The experimental data for the reaction distribution and the effective electronic/ionic conductivity reveals the reaction phenomena in composite electrodes. Figure 5 shows a schematic of ionic and electrical potentials within a composite electrode. Difference between ionic potential and electrical potential is the driving force for the electrode reaction. For low porosity electrodes, ionic potential has a sharp inclination due to a low effective ionic conductivity. As noted above, the low effective ionic conductivity is ascribed to a narrow and distorted pore. On the other hand, electrical potential remain constant at all depths due to a high effective electronic conductivity. As a result, the difference between ionic potential and electrical potential at the surface of the electrode is larger than at the side of current collector. As such, for low porosity electrodes, the reaction occurs preferentially from electrode/electrolyte interface. For high porosity electrodes, the variation of ionic potential is small owing to a high effective ionic conductivity. Large pore size and the favorable path of lithium ion lead to a high effective ionic conductivity. Furthermore, the electrical potential variation is also small because the effective electronic conductivity is enough compared with the ionic conduction. The difference between ionic potential and electrical potential remains constant at all depths in composite electrodes and a uniform reaction is achieved. Therefore, the cross-sectional reaction distribution depends on the effective ionic conductivity and governs the electrochemical properties in composite electrodes. During charge-discharge reaction, the volume change between LiFePO4 and FePO4 might influence the battery performances especially in highly pressed electrodes. If the volume change governs the rate performance, the reaction distribution in depth direction is not caused, which is not consistent with the reaction distribution observed in the low porosity electrodes.

Figure 5
figure 5

Ionic and electrical potential distribution for (a) high porosity electrode and (b) low porosity electrode.


We have experimentally investigated the cross-sectional reaction distribution and the effective electronic/ionic conductivity of LiFePO4 composite electrodes with various porosities in lithium-ion batteries. Composite electrodes with low porosity cause a large polarization in high rate discharge reaction and decrease their capacity. In these electrodes, the discharge reaction occurs preferentially at the top surface of the electrode near electrolyte side. Further, low porosity results in a low effective ionic conductivity. This study clearly reveals the ionic conduction in the composite electrodes is the governing factor of lithium-ion battery performance. Control of ionic conductivities in composite electrodes is important to further improve the performance of lithium-ion batteries.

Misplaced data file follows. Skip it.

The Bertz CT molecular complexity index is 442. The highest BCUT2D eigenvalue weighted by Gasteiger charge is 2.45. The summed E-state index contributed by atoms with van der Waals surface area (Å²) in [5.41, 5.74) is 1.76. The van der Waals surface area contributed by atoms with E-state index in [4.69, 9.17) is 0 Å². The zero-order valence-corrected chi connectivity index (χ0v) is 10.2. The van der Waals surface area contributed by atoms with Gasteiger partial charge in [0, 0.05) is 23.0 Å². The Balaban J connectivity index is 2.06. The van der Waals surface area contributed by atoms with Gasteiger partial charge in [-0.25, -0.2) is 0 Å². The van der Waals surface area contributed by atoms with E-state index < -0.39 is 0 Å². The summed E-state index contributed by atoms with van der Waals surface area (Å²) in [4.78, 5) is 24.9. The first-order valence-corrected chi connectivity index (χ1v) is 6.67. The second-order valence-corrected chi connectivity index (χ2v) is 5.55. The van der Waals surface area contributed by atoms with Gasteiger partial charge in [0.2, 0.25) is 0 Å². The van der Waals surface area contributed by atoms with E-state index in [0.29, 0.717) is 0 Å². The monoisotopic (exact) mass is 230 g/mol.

The active material, carbon-coated LiFePO4 powder, with an average particle size of 200 nm was used. The conductive additive, acetylene black, with a mean particle size of 40 nm was acquired from Denka Black (Japan). PolyVinylidene-DiFluoride (PVDF) binder was purchased from Kureha (Japan). For electrode preparation, 75 wt% carbon-coated LiFePO4 powder, 10 wt% acetylene black and 15 wt% PVDF were mixed in 1-methyl-2-pyrrolidinone anhydrous (NMP, Wako) solvent. The slurries were coated onto aluminum foil using a doctor blade. Drying was done at 70 °C to remove solvent and additional drying was performed at 80 °C in a vacuum oven to vaporize the residual solvent. These composite electrodes were densified at 0 kgf, 300 kgf, 600 kgf, 900 kgf and 1200 kgf pressures to control their porosity.

The LiFePO4 electrodes were assembled in electrochemical flat cells with lithium metal (Honjo metal, Japan) as the counter electrode. Two separators (Celgard 2500) were placed between the electrodes. 1M LiPF6 in a 3:7 volume ratio of ethylene carbonate (EC) and diethyl carbonate (EMC) was used as the electrolyte solution. The assembly of the cell was carried out in a dry glove box under an argon atmosphere. After charged to 4.2 V at 0.2 C, the discharge properties were measured to 2.0 V at a rate of 10 C at 25 °C.

The cross sections of the composite electrodes were examined using a cross section polisher (CP, JEOL SM-09010) and scanning electron microscope (SEM, Hitachi SU-70). In order to observe the cross section views of the composite electrodes, the cross sections of the composite electrodes were polished by CP and observed by SEM.

The LiFePO4 electrodes were discharged under 25 °C at 10 C rate until the nominal composition of LixFePO4 approached x = 0.45. As soon as the electrodes were discharged, they were removed from the cells, rinsed in dimethyl carbonate (DMC) and dried. To observe the cross section view, the dried electrodes were fabricated by CP. 2D-imaging XAFS measurements were performed at the beam line BL-4 at Ritsumeikan SR center (Japan). The beam size was 3 (H) × 4 (W) mm2. Fe K-edge XAS spectra of the LiFePO4 electrodes were collected in transmission mode using a CMOS detector. The spatial resolution was 10 μm.

The effective ionic and electronic conductivity in composite electrodes were measured by the 6-probe method. Two aluminum sheets were connected with polypropylene. The measurement principal is already reported26 and the cell setup will be explained in the manuscript.

Additional Information

How to cite this article: Orikasa, Y. et al. Ionic Conduction in Lithium Ion Battery Composite Electrode Governs Cross-sectional Reaction Distribution. Sci. Rep. 6, 26382; doi: 10.1038/srep26382 (2016).